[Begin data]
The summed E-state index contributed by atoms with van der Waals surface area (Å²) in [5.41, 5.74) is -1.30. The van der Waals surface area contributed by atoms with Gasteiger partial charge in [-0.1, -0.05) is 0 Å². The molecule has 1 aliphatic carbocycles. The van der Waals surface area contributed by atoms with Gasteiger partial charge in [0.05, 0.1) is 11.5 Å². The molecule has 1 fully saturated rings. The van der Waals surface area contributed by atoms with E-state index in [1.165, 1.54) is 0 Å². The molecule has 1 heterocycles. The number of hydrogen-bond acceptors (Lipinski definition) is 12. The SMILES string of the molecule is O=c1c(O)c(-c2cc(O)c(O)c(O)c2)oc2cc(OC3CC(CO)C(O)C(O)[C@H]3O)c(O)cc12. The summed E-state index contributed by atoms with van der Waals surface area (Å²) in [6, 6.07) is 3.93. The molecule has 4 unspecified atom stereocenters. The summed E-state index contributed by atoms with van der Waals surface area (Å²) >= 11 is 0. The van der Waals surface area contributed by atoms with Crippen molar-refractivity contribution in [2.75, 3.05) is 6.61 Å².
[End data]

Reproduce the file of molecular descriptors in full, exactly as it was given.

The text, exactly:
The summed E-state index contributed by atoms with van der Waals surface area (Å²) in [5.41, 5.74) is -1.30. The van der Waals surface area contributed by atoms with Gasteiger partial charge in [-0.1, -0.05) is 0 Å². The molecule has 1 aliphatic carbocycles. The van der Waals surface area contributed by atoms with Gasteiger partial charge in [0.05, 0.1) is 11.5 Å². The molecule has 1 fully saturated rings. The van der Waals surface area contributed by atoms with E-state index in [1.165, 1.54) is 0 Å². The molecule has 1 heterocycles. The number of hydrogen-bond acceptors (Lipinski definition) is 12. The SMILES string of the molecule is O=c1c(O)c(-c2cc(O)c(O)c(O)c2)oc2cc(OC3CC(CO)C(O)C(O)[C@H]3O)c(O)cc12. The summed E-state index contributed by atoms with van der Waals surface area (Å²) in [6, 6.07) is 3.93. The molecule has 4 unspecified atom stereocenters. The summed E-state index contributed by atoms with van der Waals surface area (Å²) >= 11 is 0. The van der Waals surface area contributed by atoms with Crippen molar-refractivity contribution in [2.75, 3.05) is 6.61 Å².